The Reuters News service headline was depressing: “From Wall Street to Wisconsin, brokers cheer Trump’s order.” The order that gave these financial advisers so much joy was President Donald Trump’s charge to the Labor Department to see if the so-called fiduciary rule should be modified or dropped.

That rule was devised over six years of negotiations and it’s slated to go into effect in April. In essence, the Department of Labor rule says brokers and advisers who manage retirement accounts like 401(k)s must follow the fiduciary standard. That means the financial adviser is required to put the client’s interest first with retirement savings, eliminate conflicts of interest and promote transparency. Think about that for a moment. Isn’t this how a financial adviser should act?

Large segments of the financial services industry don’t like the rule. For instance, Gary Cohn is a former Goldman Sachs executive and current head of the White House National Economic Council. He told the Wall Street Journal he thought imposing the fiduciary standard was “a bad rule.” He went on to say: “This is like putting only healthy food on the menu, because unhealthy food tastes good but you still shouldn’t eat it because you might die younger.” Seriously?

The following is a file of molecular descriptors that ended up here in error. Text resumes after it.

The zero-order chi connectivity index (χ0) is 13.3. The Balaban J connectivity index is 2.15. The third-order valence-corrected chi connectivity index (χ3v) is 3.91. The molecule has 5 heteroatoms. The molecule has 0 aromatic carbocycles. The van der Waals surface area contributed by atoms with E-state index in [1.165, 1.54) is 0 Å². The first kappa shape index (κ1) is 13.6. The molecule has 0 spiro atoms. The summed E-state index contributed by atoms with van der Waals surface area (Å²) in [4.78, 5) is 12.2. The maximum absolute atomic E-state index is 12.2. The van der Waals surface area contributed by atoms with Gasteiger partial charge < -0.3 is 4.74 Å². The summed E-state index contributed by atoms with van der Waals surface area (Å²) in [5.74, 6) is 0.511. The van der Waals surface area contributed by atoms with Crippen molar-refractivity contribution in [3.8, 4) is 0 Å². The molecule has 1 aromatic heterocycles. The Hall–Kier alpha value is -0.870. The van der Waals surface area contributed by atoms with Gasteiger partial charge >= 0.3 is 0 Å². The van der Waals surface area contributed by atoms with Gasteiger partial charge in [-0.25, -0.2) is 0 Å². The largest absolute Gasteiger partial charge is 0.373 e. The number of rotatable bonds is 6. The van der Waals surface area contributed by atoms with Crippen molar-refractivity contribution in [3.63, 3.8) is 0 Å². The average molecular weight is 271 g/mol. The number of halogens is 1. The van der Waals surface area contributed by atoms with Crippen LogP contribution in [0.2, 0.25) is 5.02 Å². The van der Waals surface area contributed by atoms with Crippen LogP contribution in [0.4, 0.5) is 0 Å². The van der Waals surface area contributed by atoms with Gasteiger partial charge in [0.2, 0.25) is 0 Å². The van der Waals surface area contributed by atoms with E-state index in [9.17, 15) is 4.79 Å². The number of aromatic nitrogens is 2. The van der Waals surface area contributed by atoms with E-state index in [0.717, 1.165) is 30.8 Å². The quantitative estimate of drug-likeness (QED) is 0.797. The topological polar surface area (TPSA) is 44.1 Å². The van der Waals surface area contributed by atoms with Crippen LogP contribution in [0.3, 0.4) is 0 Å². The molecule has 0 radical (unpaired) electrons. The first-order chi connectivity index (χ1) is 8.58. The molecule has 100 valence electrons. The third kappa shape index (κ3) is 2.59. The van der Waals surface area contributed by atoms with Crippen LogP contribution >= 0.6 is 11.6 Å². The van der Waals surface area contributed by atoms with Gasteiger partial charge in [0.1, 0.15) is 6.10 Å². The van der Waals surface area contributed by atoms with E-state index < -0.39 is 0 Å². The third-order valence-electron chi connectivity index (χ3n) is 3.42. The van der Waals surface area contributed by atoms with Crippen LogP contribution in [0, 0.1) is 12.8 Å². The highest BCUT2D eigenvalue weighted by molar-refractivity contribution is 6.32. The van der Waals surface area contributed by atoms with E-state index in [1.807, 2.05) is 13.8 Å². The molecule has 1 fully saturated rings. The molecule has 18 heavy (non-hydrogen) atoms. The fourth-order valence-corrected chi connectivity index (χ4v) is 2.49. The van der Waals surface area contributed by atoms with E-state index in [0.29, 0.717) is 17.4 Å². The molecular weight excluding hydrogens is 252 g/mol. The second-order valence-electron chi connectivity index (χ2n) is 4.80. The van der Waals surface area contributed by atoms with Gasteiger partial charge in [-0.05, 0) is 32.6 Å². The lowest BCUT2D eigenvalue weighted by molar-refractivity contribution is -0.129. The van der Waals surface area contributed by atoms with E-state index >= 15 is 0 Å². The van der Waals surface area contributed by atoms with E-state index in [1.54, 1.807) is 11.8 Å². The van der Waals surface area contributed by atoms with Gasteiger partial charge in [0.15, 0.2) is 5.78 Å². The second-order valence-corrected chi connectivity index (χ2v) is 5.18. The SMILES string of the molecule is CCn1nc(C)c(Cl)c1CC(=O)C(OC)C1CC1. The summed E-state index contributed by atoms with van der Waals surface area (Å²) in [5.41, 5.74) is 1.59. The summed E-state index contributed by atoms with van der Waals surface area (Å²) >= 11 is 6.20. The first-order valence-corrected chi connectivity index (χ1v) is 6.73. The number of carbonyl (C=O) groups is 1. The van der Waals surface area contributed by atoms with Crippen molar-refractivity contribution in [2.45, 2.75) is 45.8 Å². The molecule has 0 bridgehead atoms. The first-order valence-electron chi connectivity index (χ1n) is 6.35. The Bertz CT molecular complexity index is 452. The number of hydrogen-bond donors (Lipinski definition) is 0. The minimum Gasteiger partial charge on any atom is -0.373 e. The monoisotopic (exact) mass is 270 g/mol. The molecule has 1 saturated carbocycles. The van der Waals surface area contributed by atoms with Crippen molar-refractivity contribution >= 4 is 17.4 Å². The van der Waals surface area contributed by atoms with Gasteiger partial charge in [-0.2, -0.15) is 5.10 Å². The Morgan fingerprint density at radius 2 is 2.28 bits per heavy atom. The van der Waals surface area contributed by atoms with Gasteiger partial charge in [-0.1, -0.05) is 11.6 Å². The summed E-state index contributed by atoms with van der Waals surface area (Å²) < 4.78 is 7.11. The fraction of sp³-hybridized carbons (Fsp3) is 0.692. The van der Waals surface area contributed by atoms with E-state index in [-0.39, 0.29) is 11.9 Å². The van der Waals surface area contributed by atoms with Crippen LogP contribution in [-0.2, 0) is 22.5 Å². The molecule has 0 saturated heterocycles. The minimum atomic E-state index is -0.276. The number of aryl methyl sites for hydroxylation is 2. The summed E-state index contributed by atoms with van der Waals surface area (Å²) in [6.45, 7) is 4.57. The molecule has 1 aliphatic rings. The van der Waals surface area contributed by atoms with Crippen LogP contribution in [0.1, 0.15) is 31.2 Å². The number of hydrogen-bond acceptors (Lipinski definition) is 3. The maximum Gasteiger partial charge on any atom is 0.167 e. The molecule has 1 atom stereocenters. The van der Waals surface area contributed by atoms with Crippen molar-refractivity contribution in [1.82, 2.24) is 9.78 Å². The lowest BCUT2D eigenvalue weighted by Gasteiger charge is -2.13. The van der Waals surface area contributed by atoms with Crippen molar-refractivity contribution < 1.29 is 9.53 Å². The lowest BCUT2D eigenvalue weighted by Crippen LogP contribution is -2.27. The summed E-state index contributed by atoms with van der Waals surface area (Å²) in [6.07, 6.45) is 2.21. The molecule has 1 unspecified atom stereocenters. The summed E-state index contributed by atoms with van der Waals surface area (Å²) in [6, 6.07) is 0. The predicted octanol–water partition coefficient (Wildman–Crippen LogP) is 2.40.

Personally, I think the shortfall in the fiduciary rule was that its scope is too narrow. The demands of dealing with customers as a fiduciary should apply to all investment accounts, including retirement accounts and nonretirement accounts, big accounts and small accounts.

That said, there is good news. A Texas judge recently dismissed a major lawsuit filed by the U.S. Chamber of Commerce and other opponents to the fiduciary rule with respect to retirement accounts. The judge upheld the Department of Labor’s motion for summary judgment.

No one really knows what the Trump administration will do after its review. I still think the rule change will be upheld because in the end both common sense and sound public policy point toward requiring financial advisers to put their clients’ interests first and eliminate conflicts of interest with retirement savings.

In the meantime, if you have a financial adviser or are thinking about hiring a financial adviser, ask if they adhere to the fiduciary standard. If they don’t, go elsewhere. Being a fiduciary is a baseline requirement for any financial adviser. If they say yes, you still need to understand how they’re paid, learn about their fees and see if their financial approach meets your needs.

 

Chris Farrell is senior economics contributor, “Marketplace,” commentator, Minnesota Public Radio.